2. Be Humble 

You won’t be able to hit your pre-break pace and mileage right away—and that’s OK. Just because your mind is ready for a triumphant return, it doesn’t mean your muscles, tendons, and ligaments are. “Your intensity gauge may have changed during the break, so don’t be shocked if you see a higher heart rate or your rate of perceived exertion seems higher as you return,” Becs says. “Always take it humbly at the return and keep in tune with how your body and the sessions feel.”

3. Avoid Comparison 

Limit comparisons to other runners—as well as the runner you were before your break. “People tend to ‘process’ or make sense of their experiences based on previous reference points,” says Boston-based sports psychology coach and licensed mental health counselor Emily Saul. “‘How I'm doing at this’ tends to make more sense in the context of ‘how I did at this before.’ The human tendency to look at the ‘now’ through the lens of the past results in a comparison with now being not as good as the past.” 

Don’t base your goals off of what you achieved before your break. Acknowledge your starting point and work from there.

4. Start Slow

Like, really slow. “Everyone and anyone should do run/walk intervals,” Becs says. “It’s one of the leading principles in learning to run or returning to running.” Performing alternating periods of running and walking, such as running for one minute then walking for four minutes, eases your body into the physical demands of running. “This type of workout will help you build the duration of your sessions along with your endurance and confidence,” Becs adds. (Psst: To test out this training method, you can try one of the walk + run classes on the Peloton Tread.)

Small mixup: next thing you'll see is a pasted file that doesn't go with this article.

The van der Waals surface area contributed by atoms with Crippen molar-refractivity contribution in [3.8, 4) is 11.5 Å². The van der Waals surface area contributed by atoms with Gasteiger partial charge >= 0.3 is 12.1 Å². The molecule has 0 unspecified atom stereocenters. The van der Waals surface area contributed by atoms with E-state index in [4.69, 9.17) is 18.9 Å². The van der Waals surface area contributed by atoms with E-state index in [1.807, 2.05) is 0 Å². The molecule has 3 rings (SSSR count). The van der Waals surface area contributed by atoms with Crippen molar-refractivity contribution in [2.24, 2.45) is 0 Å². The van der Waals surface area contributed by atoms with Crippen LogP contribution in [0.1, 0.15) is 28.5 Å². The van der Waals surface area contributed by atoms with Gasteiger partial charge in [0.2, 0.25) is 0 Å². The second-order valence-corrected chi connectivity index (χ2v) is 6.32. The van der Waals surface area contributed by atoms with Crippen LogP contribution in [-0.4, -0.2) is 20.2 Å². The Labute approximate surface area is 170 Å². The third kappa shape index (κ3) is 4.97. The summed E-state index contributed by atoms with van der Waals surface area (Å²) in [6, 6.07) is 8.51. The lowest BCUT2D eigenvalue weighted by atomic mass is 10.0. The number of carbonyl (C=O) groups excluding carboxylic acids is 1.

This approach allows your heart to practice pumping harder, without overdoing it, while also giving your muscles, joints, and ligaments a taste of the ground-pounding impact they haven’t felt in awhile. Over the course of a few weeks or months, it’ll be easier to lengthen the running interval and reduce the walking interval, until you’re back to your steady running routine. 

Woman runs outside after starting to run again after a break

Drazen Zigic/ iStock /Getty Images Plus via Getty Images

5. Check Your Shoes 

Your mind and body may be ready, but if you step out in a pair of old running shoes, your return to running will not feel good. Running shoes will typically last an estimated 300 to 500 miles, at which point the structure and cushioning will begin to break down, leaving your body less protected against your pounding on the pavement. While that may seem like a lot, if you’ve been hanging onto the same pair for years, they’ve likely reached their limit. If it’s been awhile since you’ve shopped for a new pair, head to your local running store for an assessment. 

6. Mind Your Mobility

A prime—but often overlooked—factor of feeling good as a runner is how mobile your body is. “Stretching is very important to maintain flexibility and mobility, which can enable you to potentially increase the cadence of your workouts,” Becs says. If your muscles and joints are stiff, tight, or unable to move through the entire range of motion required with each stride, not only will your runs feel tougher, but you’ll also significantly raise your risk of injury. However, even just a few minutes a day of mobility work (think: dynamic stretches) can help make a big impact.